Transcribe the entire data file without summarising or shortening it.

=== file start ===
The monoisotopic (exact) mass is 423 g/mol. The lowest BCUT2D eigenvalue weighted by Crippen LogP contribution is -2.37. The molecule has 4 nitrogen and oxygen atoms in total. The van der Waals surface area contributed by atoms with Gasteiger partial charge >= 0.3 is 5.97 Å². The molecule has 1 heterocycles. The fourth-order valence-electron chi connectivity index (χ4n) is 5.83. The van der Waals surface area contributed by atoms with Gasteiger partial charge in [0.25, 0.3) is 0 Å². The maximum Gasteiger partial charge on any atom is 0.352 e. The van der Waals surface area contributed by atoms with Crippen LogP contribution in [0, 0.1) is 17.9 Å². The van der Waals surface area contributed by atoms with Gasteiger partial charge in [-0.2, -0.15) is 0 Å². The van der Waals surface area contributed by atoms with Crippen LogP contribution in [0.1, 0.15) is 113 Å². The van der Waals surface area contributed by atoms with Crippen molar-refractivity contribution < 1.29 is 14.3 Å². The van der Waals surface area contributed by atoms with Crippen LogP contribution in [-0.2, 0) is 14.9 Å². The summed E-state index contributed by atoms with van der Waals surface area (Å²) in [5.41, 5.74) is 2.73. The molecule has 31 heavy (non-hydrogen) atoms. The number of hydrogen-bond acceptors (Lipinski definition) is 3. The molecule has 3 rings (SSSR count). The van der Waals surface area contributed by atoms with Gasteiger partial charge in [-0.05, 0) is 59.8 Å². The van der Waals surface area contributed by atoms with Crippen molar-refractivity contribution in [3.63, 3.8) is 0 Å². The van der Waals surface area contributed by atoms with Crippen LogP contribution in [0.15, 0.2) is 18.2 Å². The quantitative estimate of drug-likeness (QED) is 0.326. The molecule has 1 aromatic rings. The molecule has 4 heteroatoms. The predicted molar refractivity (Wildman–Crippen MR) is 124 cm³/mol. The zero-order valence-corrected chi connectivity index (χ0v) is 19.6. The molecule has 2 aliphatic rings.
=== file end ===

The monoisotopic (exact) mass is 423 g/mol. The lowest BCUT2D eigenvalue weighted by Crippen LogP contribution is -2.37. The molecule has 4 nitrogen and oxygen atoms in total. The van der Waals surface area contributed by atoms with Gasteiger partial charge >= 0.3 is 5.97 Å². The molecule has 1 heterocycles. The fourth-order valence-electron chi connectivity index (χ4n) is 5.83. The van der Waals surface area contributed by atoms with Gasteiger partial charge in [0.25, 0.3) is 0 Å². The maximum Gasteiger partial charge on any atom is 0.352 e. The van der Waals surface area contributed by atoms with Crippen LogP contribution in [0, 0.1) is 17.9 Å². The van der Waals surface area contributed by atoms with Gasteiger partial charge in [-0.2, -0.15) is 0 Å². The van der Waals surface area contributed by atoms with Crippen LogP contribution in [0.1, 0.15) is 113 Å². The van der Waals surface area contributed by atoms with Crippen molar-refractivity contribution < 1.29 is 14.3 Å². The van der Waals surface area contributed by atoms with Crippen LogP contribution in [-0.2, 0) is 14.9 Å². The summed E-state index contributed by atoms with van der Waals surface area (Å²) in [5.41, 5.74) is 2.73. The molecule has 31 heavy (non-hydrogen) atoms. The number of hydrogen-bond acceptors (Lipinski definition) is 3. The molecule has 3 rings (SSSR count). The van der Waals surface area contributed by atoms with Gasteiger partial charge in [-0.05, 0) is 59.8 Å². The van der Waals surface area contributed by atoms with Crippen molar-refractivity contribution in [3.63, 3.8) is 0 Å². The van der Waals surface area contributed by atoms with Crippen LogP contribution in [0.15, 0.2) is 18.2 Å². The quantitative estimate of drug-likeness (QED) is 0.326. The molecule has 1 aromatic rings. The molecule has 4 heteroatoms. The predicted molar refractivity (Wildman–Crippen MR) is 124 cm³/mol. The zero-order valence-corrected chi connectivity index (χ0v) is 19.6. The molecule has 2 aliphatic rings.